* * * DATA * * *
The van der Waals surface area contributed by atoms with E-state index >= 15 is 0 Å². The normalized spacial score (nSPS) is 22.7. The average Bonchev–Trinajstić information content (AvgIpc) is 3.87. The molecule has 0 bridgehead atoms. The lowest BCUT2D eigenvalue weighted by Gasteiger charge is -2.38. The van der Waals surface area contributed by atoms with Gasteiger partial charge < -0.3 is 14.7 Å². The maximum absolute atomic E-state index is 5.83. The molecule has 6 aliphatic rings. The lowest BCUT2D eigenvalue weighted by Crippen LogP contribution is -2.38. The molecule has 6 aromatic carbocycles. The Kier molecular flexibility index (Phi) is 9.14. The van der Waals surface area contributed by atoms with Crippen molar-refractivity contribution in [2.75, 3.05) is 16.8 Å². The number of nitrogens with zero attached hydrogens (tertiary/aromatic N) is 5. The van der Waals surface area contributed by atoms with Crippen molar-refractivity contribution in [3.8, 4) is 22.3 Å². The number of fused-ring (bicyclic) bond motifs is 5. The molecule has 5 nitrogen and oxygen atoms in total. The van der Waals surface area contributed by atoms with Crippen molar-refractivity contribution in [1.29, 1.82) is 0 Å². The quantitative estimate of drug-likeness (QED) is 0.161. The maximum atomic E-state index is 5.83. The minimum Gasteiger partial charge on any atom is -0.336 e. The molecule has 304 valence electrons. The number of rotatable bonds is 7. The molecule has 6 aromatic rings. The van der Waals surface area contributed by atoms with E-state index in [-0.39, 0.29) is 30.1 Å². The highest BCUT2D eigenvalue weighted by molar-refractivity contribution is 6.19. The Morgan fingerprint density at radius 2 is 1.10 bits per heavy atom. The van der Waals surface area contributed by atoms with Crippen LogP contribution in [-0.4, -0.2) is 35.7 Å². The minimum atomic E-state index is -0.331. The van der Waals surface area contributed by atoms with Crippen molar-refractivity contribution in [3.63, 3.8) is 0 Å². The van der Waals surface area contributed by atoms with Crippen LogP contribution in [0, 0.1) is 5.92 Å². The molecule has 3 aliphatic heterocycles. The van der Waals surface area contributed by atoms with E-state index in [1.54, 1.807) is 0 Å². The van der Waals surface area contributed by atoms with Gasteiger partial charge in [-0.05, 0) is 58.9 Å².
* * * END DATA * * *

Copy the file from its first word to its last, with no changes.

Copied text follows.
The van der Waals surface area contributed by atoms with E-state index >= 15 is 0 Å². The normalized spacial score (nSPS) is 22.7. The average Bonchev–Trinajstić information content (AvgIpc) is 3.87. The molecule has 0 bridgehead atoms. The lowest BCUT2D eigenvalue weighted by Gasteiger charge is -2.38. The van der Waals surface area contributed by atoms with Gasteiger partial charge < -0.3 is 14.7 Å². The maximum absolute atomic E-state index is 5.83. The molecule has 6 aliphatic rings. The lowest BCUT2D eigenvalue weighted by Crippen LogP contribution is -2.38. The molecule has 6 aromatic carbocycles. The Kier molecular flexibility index (Phi) is 9.14. The van der Waals surface area contributed by atoms with Crippen molar-refractivity contribution in [2.75, 3.05) is 16.8 Å². The number of nitrogens with zero attached hydrogens (tertiary/aromatic N) is 5. The van der Waals surface area contributed by atoms with Crippen molar-refractivity contribution in [3.8, 4) is 22.3 Å². The number of fused-ring (bicyclic) bond motifs is 5. The molecule has 5 nitrogen and oxygen atoms in total. The van der Waals surface area contributed by atoms with Crippen molar-refractivity contribution in [1.29, 1.82) is 0 Å². The quantitative estimate of drug-likeness (QED) is 0.161. The maximum atomic E-state index is 5.83. The minimum Gasteiger partial charge on any atom is -0.336 e. The molecule has 304 valence electrons. The number of rotatable bonds is 7. The molecule has 6 aromatic rings. The van der Waals surface area contributed by atoms with E-state index in [-0.39, 0.29) is 30.1 Å². The highest BCUT2D eigenvalue weighted by molar-refractivity contribution is 6.19. The Morgan fingerprint density at radius 2 is 1.10 bits per heavy atom. The van der Waals surface area contributed by atoms with Crippen LogP contribution in [-0.4, -0.2) is 35.7 Å². The minimum atomic E-state index is -0.331. The van der Waals surface area contributed by atoms with Crippen molar-refractivity contribution in [3.63, 3.8) is 0 Å². The van der Waals surface area contributed by atoms with Crippen LogP contribution in [0, 0.1) is 5.92 Å². The molecule has 3 aliphatic heterocycles. The van der Waals surface area contributed by atoms with E-state index in [1.54, 1.807) is 0 Å². The van der Waals surface area contributed by atoms with Gasteiger partial charge in [-0.05, 0) is 58.9 Å².